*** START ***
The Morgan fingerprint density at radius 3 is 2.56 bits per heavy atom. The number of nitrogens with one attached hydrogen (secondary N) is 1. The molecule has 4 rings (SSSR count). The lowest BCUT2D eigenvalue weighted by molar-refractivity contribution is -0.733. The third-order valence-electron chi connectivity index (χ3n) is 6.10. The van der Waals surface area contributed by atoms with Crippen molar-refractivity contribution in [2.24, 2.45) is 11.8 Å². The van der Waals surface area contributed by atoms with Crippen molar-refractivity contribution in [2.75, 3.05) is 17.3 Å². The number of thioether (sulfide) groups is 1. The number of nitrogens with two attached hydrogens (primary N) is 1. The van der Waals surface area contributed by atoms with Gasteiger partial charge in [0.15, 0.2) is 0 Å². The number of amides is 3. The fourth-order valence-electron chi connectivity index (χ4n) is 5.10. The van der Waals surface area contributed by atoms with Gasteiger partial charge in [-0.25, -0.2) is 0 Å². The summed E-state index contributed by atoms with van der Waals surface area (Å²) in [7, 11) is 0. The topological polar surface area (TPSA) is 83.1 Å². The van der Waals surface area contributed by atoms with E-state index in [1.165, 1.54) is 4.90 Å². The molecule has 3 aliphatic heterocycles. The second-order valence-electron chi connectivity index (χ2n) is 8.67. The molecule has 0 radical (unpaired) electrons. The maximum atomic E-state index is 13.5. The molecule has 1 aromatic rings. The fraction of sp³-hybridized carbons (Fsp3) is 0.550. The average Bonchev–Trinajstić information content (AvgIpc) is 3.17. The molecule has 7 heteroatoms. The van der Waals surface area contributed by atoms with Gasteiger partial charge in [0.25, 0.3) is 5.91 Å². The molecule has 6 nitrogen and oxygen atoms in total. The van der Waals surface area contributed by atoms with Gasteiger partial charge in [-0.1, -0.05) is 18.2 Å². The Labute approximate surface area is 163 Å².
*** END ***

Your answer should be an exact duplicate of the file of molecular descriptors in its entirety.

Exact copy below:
The Morgan fingerprint density at radius 3 is 2.56 bits per heavy atom. The number of nitrogens with one attached hydrogen (secondary N) is 1. The molecule has 4 rings (SSSR count). The lowest BCUT2D eigenvalue weighted by molar-refractivity contribution is -0.733. The third-order valence-electron chi connectivity index (χ3n) is 6.10. The van der Waals surface area contributed by atoms with Crippen molar-refractivity contribution in [2.24, 2.45) is 11.8 Å². The van der Waals surface area contributed by atoms with Crippen molar-refractivity contribution in [2.75, 3.05) is 17.3 Å². The number of thioether (sulfide) groups is 1. The number of nitrogens with two attached hydrogens (primary N) is 1. The van der Waals surface area contributed by atoms with Gasteiger partial charge in [0.15, 0.2) is 0 Å². The number of amides is 3. The fourth-order valence-electron chi connectivity index (χ4n) is 5.10. The van der Waals surface area contributed by atoms with Gasteiger partial charge in [-0.25, -0.2) is 0 Å². The summed E-state index contributed by atoms with van der Waals surface area (Å²) in [7, 11) is 0. The topological polar surface area (TPSA) is 83.1 Å². The van der Waals surface area contributed by atoms with E-state index in [1.165, 1.54) is 4.90 Å². The molecule has 3 aliphatic heterocycles. The second-order valence-electron chi connectivity index (χ2n) is 8.67. The molecule has 0 radical (unpaired) electrons. The maximum atomic E-state index is 13.5. The molecule has 1 aromatic rings. The fraction of sp³-hybridized carbons (Fsp3) is 0.550. The average Bonchev–Trinajstić information content (AvgIpc) is 3.17. The molecule has 7 heteroatoms. The van der Waals surface area contributed by atoms with Gasteiger partial charge in [0.25, 0.3) is 5.91 Å². The molecule has 6 nitrogen and oxygen atoms in total. The van der Waals surface area contributed by atoms with Gasteiger partial charge in [-0.1, -0.05) is 18.2 Å². The Labute approximate surface area is 163 Å².